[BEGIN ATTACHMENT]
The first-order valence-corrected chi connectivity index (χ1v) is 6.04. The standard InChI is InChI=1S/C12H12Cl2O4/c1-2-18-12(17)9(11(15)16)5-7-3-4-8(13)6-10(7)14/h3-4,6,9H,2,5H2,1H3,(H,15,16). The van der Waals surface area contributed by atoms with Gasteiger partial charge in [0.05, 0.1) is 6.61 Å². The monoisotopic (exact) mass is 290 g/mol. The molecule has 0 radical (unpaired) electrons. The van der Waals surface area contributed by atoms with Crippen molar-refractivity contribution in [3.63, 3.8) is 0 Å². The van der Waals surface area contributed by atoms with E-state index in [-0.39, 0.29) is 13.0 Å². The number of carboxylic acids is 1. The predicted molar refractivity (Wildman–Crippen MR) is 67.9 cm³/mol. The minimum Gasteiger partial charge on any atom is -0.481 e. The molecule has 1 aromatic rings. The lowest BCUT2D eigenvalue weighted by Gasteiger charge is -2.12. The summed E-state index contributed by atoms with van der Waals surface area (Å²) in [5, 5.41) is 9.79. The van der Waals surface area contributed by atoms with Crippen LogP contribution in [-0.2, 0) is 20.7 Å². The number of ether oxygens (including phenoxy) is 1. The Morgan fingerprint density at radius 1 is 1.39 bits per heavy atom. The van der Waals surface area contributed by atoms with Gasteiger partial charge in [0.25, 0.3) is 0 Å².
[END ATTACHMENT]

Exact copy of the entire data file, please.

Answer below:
The first-order valence-corrected chi connectivity index (χ1v) is 6.04. The standard InChI is InChI=1S/C12H12Cl2O4/c1-2-18-12(17)9(11(15)16)5-7-3-4-8(13)6-10(7)14/h3-4,6,9H,2,5H2,1H3,(H,15,16). The van der Waals surface area contributed by atoms with Gasteiger partial charge in [0.05, 0.1) is 6.61 Å². The monoisotopic (exact) mass is 290 g/mol. The molecule has 0 radical (unpaired) electrons. The van der Waals surface area contributed by atoms with Crippen molar-refractivity contribution in [3.63, 3.8) is 0 Å². The van der Waals surface area contributed by atoms with E-state index in [-0.39, 0.29) is 13.0 Å². The number of carboxylic acids is 1. The predicted molar refractivity (Wildman–Crippen MR) is 67.9 cm³/mol. The minimum Gasteiger partial charge on any atom is -0.481 e. The molecule has 1 aromatic rings. The lowest BCUT2D eigenvalue weighted by Gasteiger charge is -2.12. The summed E-state index contributed by atoms with van der Waals surface area (Å²) in [5, 5.41) is 9.79. The van der Waals surface area contributed by atoms with Crippen LogP contribution in [-0.2, 0) is 20.7 Å². The number of ether oxygens (including phenoxy) is 1. The Morgan fingerprint density at radius 1 is 1.39 bits per heavy atom. The van der Waals surface area contributed by atoms with Gasteiger partial charge in [0.25, 0.3) is 0 Å².